The opera is one of the most conservative genres of art with innovation being limited and the general form and practices that are prevalent remaining unchanged. Postmodern opera can be considered as that art that goes against the norm of the operatic genre by introducing new aspects and approaches to presentation. The postmodern opera is characterized by an eclectic approach, using a mix of styles to present art at the theatre and being no slave to the classically accepted style of presentation. Dr. Atomic is one of the operatic pieces that are postmodern in its presentation, especially in the form of its libretto, which is at odds with traditional convention.
Traditionally, the libretto is not poetic per se, but it is usually represented in the form of high prose that uses literary devices to eloquently and critically examine themes in an operatic piece. Considering that the libretto is often sung, traditional opera considers the words used in an attempt to give them some rhyme as well as bringing out the opera’s themes dramatically. However, Dr. Atomic does not observe this convention with the libretto consisting of quotes from documents, books as well as passages from note poets with little consideration given to artistic arrangement and presentation of words. This makes the libretto jarringly banal with no dramatic insights into some of the dilemmas facing the protagonists. The libretto is preoccupied with the quotidian at the expense of the substantial, for example, critically examining the metaphorical weather while ignoring or lightly treating the considerable pressure and moral and ethical dilemma of the protagonists.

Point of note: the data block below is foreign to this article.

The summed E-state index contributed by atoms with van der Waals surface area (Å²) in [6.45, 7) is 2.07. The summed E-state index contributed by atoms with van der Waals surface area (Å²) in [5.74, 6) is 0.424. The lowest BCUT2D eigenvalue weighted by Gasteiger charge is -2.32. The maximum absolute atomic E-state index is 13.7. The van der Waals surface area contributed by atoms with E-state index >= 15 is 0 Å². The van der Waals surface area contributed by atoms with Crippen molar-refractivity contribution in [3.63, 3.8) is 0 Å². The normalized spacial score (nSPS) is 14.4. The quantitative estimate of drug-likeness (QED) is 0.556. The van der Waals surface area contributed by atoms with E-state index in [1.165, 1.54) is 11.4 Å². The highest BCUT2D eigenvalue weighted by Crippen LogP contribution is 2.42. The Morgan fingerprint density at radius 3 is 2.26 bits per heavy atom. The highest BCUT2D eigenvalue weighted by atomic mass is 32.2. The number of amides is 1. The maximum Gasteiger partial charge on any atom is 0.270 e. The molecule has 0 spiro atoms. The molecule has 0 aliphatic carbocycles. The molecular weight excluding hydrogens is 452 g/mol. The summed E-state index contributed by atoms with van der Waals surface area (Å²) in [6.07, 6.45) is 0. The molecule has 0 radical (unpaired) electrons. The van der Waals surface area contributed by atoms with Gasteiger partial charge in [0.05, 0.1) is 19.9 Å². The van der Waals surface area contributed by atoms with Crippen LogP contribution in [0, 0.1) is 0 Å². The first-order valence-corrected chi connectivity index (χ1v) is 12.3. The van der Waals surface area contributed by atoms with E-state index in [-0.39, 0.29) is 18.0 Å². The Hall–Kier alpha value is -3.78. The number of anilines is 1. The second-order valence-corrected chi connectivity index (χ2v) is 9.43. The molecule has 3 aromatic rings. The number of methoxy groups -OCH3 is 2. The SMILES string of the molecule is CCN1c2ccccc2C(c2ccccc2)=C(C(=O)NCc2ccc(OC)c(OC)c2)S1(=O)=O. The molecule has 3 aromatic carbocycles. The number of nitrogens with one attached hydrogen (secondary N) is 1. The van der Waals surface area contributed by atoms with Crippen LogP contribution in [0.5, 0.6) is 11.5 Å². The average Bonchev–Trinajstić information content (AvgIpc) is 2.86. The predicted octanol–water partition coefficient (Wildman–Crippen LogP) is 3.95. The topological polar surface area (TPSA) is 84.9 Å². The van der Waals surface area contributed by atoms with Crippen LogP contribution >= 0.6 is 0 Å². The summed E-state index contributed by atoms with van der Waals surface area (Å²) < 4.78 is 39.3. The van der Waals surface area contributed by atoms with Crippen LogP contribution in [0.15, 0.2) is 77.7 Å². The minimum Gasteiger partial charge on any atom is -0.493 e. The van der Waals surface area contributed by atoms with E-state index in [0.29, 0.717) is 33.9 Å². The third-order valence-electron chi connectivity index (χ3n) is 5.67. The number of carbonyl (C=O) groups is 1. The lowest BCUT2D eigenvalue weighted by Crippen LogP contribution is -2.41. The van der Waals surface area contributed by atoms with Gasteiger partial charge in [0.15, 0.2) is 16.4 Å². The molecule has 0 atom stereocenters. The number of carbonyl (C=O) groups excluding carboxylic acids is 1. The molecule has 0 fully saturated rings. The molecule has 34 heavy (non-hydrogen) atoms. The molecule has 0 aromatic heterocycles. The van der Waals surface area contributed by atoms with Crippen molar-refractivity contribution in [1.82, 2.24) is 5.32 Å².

The decision by the writer of the libretto to eschew high prose in favor of an eclectic collection of quotes makes Dr. Atom one of the great postmodern pieces of opera, a work that is a refreshing break from the operatic establishment.